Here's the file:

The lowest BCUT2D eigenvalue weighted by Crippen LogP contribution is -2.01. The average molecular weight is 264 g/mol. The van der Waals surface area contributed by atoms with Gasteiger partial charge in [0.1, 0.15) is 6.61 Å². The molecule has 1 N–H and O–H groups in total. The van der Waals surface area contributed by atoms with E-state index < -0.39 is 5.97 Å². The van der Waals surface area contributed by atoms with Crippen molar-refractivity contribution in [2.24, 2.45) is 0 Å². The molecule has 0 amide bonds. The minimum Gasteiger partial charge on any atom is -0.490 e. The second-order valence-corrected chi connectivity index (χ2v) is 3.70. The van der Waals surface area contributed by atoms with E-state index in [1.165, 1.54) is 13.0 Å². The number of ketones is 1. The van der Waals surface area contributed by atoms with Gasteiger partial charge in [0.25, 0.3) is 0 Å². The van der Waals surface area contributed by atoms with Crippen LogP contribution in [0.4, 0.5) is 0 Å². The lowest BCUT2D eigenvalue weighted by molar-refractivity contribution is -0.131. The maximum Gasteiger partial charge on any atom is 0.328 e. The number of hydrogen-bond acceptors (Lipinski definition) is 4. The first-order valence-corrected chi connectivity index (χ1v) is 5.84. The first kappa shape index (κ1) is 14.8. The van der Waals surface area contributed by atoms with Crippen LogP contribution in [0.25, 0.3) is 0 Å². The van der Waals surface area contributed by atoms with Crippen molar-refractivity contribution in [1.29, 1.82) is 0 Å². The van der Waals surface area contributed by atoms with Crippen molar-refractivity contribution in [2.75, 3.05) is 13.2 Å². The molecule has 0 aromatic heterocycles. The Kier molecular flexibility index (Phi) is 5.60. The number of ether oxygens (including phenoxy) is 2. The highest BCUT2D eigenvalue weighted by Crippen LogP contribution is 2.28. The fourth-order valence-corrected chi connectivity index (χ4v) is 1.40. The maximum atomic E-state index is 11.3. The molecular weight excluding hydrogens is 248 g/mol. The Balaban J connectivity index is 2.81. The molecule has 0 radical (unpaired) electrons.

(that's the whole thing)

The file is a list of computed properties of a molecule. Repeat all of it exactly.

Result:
The lowest BCUT2D eigenvalue weighted by Crippen LogP contribution is -2.01. The average molecular weight is 264 g/mol. The van der Waals surface area contributed by atoms with Gasteiger partial charge in [0.1, 0.15) is 6.61 Å². The molecule has 1 N–H and O–H groups in total. The van der Waals surface area contributed by atoms with E-state index < -0.39 is 5.97 Å². The van der Waals surface area contributed by atoms with Crippen molar-refractivity contribution in [2.24, 2.45) is 0 Å². The molecule has 0 amide bonds. The minimum Gasteiger partial charge on any atom is -0.490 e. The second-order valence-corrected chi connectivity index (χ2v) is 3.70. The van der Waals surface area contributed by atoms with E-state index in [1.165, 1.54) is 13.0 Å². The number of ketones is 1. The van der Waals surface area contributed by atoms with Gasteiger partial charge in [0.25, 0.3) is 0 Å². The van der Waals surface area contributed by atoms with Crippen LogP contribution in [0.4, 0.5) is 0 Å². The lowest BCUT2D eigenvalue weighted by molar-refractivity contribution is -0.131. The maximum Gasteiger partial charge on any atom is 0.328 e. The number of hydrogen-bond acceptors (Lipinski definition) is 4. The first-order valence-corrected chi connectivity index (χ1v) is 5.84. The first kappa shape index (κ1) is 14.8. The van der Waals surface area contributed by atoms with Crippen LogP contribution in [0.25, 0.3) is 0 Å². The van der Waals surface area contributed by atoms with Crippen molar-refractivity contribution in [1.29, 1.82) is 0 Å². The van der Waals surface area contributed by atoms with Crippen molar-refractivity contribution in [2.75, 3.05) is 13.2 Å². The molecule has 0 aromatic heterocycles. The Kier molecular flexibility index (Phi) is 5.60. The number of ether oxygens (including phenoxy) is 2. The highest BCUT2D eigenvalue weighted by Crippen LogP contribution is 2.28. The fourth-order valence-corrected chi connectivity index (χ4v) is 1.40. The maximum atomic E-state index is 11.3. The molecular weight excluding hydrogens is 248 g/mol. The Balaban J connectivity index is 2.81. The molecule has 0 radical (unpaired) electrons.